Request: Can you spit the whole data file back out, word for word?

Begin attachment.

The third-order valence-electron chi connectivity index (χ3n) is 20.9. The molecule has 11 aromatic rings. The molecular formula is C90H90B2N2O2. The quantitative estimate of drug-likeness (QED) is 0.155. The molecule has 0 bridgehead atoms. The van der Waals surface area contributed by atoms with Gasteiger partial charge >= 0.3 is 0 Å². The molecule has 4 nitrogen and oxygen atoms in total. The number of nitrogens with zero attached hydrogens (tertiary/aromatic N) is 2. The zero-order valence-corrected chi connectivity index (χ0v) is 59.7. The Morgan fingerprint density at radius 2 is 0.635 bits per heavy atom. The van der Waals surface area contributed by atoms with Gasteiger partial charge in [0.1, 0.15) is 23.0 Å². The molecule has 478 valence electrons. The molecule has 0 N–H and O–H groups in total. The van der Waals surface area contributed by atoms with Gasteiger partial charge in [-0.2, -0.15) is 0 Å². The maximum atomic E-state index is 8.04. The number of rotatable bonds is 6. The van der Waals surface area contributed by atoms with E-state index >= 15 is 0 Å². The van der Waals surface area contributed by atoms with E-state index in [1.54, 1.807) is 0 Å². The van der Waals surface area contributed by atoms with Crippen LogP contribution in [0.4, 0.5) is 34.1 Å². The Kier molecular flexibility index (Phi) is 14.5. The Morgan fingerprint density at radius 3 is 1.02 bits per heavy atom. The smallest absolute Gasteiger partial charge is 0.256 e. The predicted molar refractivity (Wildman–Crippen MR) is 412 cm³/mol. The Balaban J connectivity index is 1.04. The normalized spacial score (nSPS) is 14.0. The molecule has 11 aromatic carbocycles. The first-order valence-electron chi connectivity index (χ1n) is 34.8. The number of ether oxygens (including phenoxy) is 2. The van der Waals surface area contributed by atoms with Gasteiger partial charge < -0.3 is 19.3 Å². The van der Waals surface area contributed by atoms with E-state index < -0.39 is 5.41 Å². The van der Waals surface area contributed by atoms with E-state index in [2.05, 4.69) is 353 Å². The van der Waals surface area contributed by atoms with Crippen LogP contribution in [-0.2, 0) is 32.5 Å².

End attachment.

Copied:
The third-order valence-electron chi connectivity index (χ3n) is 20.9. The molecule has 11 aromatic rings. The molecular formula is C90H90B2N2O2. The quantitative estimate of drug-likeness (QED) is 0.155. The molecule has 0 bridgehead atoms. The van der Waals surface area contributed by atoms with Gasteiger partial charge >= 0.3 is 0 Å². The molecule has 4 nitrogen and oxygen atoms in total. The number of nitrogens with zero attached hydrogens (tertiary/aromatic N) is 2. The zero-order valence-corrected chi connectivity index (χ0v) is 59.7. The Morgan fingerprint density at radius 2 is 0.635 bits per heavy atom. The van der Waals surface area contributed by atoms with Gasteiger partial charge in [0.1, 0.15) is 23.0 Å². The molecule has 478 valence electrons. The molecule has 0 N–H and O–H groups in total. The van der Waals surface area contributed by atoms with Gasteiger partial charge in [-0.2, -0.15) is 0 Å². The maximum atomic E-state index is 8.04. The number of rotatable bonds is 6. The van der Waals surface area contributed by atoms with E-state index >= 15 is 0 Å². The van der Waals surface area contributed by atoms with E-state index in [1.54, 1.807) is 0 Å². The van der Waals surface area contributed by atoms with Crippen LogP contribution in [0.4, 0.5) is 34.1 Å². The Kier molecular flexibility index (Phi) is 14.5. The Morgan fingerprint density at radius 3 is 1.02 bits per heavy atom. The smallest absolute Gasteiger partial charge is 0.256 e. The predicted molar refractivity (Wildman–Crippen MR) is 412 cm³/mol. The Balaban J connectivity index is 1.04. The normalized spacial score (nSPS) is 14.0. The molecule has 11 aromatic carbocycles. The first-order valence-electron chi connectivity index (χ1n) is 34.8. The number of ether oxygens (including phenoxy) is 2. The van der Waals surface area contributed by atoms with Gasteiger partial charge < -0.3 is 19.3 Å². The van der Waals surface area contributed by atoms with E-state index < -0.39 is 5.41 Å². The van der Waals surface area contributed by atoms with E-state index in [2.05, 4.69) is 353 Å². The van der Waals surface area contributed by atoms with Crippen LogP contribution in [-0.2, 0) is 32.5 Å².